From wikipedia the fugue state: “is a rare psychiatric disorder characterized by reversible amnesia for personal identity, including the memories, personality, and other identifying characteristics of individuality… Dissociative fugue usually involves unplanned travel or wandering, and is sometimes accompanied by the establishment of a new identity.”

“In music, a fugue is a contrapuntal compositional technique in two or more voices, built on a subject (theme) that is introduced at the beginning in imitation (repetition at different pitches) and recurs frequently in the course of the composition.”

Ruth’s journey into publishing began in the 1990s when she felt compelled to write her first novel, Australian Fugue whilst living in Newcastle, strangely in the cottage she is living in now. She had been trying to write this novel for years and could not move beyond the first couple of pages and then the idea came to her to use the fugue structure with its two main meanings, musical form and psychological state of amnesia and wandering. Ruth knew about musical fugue as she had played recorder in a choir as a child in the village where she lived in England (and played baroque music).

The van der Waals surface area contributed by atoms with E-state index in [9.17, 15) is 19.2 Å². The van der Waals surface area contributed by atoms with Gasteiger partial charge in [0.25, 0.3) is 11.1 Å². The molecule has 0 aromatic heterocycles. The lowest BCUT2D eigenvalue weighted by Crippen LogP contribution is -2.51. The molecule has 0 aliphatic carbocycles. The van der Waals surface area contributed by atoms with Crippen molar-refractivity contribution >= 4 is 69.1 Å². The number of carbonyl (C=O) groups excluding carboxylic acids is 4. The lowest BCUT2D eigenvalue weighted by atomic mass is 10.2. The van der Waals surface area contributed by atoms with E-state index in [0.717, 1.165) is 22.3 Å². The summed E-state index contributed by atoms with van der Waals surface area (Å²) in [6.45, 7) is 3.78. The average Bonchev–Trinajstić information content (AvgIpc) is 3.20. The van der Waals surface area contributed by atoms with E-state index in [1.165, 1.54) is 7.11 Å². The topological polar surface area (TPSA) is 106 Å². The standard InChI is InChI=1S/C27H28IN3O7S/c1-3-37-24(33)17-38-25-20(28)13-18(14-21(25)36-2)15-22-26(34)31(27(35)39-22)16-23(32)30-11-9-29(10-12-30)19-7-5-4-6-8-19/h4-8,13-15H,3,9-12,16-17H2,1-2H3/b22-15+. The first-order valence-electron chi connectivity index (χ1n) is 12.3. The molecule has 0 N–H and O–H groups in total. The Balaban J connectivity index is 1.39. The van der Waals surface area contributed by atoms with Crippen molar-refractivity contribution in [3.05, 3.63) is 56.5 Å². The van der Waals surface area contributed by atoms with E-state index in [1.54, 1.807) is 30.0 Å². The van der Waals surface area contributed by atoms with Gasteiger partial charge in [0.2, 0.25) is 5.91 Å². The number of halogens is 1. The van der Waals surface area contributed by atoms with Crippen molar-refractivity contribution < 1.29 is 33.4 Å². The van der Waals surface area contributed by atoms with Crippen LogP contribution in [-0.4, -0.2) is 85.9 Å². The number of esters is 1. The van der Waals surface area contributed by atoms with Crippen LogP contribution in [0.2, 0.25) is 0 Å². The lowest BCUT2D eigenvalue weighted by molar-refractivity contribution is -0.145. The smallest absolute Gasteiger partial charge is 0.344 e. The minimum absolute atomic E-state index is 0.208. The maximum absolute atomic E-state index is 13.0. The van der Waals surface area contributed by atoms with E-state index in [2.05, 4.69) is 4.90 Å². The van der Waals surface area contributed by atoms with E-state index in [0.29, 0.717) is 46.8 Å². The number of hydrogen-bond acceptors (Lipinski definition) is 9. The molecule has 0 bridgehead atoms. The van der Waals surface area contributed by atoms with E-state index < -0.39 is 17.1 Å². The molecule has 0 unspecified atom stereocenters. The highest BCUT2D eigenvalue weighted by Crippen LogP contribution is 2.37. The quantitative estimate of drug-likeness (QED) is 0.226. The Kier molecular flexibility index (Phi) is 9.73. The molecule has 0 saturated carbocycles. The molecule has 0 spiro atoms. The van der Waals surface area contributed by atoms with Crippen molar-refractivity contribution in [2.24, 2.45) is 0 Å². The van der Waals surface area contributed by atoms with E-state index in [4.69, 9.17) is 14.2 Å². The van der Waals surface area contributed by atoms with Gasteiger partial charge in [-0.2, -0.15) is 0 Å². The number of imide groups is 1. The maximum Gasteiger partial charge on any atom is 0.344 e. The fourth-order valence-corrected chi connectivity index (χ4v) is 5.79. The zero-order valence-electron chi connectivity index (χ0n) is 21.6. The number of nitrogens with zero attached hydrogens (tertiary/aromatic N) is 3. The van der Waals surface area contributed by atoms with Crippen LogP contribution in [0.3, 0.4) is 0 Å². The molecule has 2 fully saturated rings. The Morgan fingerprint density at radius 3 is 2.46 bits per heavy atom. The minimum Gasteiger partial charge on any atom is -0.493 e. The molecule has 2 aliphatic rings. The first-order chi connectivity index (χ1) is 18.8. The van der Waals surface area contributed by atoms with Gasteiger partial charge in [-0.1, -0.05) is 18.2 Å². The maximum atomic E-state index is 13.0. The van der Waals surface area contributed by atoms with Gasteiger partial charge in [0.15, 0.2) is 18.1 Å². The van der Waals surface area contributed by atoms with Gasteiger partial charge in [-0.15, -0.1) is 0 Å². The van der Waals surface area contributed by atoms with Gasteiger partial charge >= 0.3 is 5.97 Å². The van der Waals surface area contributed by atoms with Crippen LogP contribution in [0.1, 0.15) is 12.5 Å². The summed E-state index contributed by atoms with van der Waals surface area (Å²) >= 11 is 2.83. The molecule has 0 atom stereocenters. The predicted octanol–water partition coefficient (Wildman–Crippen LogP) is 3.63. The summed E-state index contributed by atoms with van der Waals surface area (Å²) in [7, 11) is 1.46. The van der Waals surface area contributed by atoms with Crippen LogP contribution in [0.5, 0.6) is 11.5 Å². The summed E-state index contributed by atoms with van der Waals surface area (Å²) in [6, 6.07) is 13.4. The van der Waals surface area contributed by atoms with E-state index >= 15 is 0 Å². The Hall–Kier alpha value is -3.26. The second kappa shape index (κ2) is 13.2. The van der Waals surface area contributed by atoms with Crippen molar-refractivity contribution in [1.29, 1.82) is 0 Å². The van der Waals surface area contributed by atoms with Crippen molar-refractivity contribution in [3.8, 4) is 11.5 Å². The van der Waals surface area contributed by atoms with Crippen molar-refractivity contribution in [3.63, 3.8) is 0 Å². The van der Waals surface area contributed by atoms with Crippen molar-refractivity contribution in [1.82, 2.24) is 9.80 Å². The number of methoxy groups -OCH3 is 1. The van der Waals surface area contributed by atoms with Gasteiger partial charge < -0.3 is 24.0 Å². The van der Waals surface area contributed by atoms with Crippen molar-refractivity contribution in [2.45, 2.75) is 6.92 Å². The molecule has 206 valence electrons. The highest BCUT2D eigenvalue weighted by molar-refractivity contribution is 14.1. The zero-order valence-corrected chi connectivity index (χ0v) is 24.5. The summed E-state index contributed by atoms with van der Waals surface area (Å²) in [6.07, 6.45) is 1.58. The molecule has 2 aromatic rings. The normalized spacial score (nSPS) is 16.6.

As Skilbeck says in her own words, the manuscript “…in many ways it just seemed to write itself, from there I have found out about the cultural history of fugue in literature and most fascinating of all perhaps in psychology, and wrote my PhD on this. I am interested to follow this through and write another book of critical theory in the field which develops and advances what I have begun in my PhD, and more novels too of course!”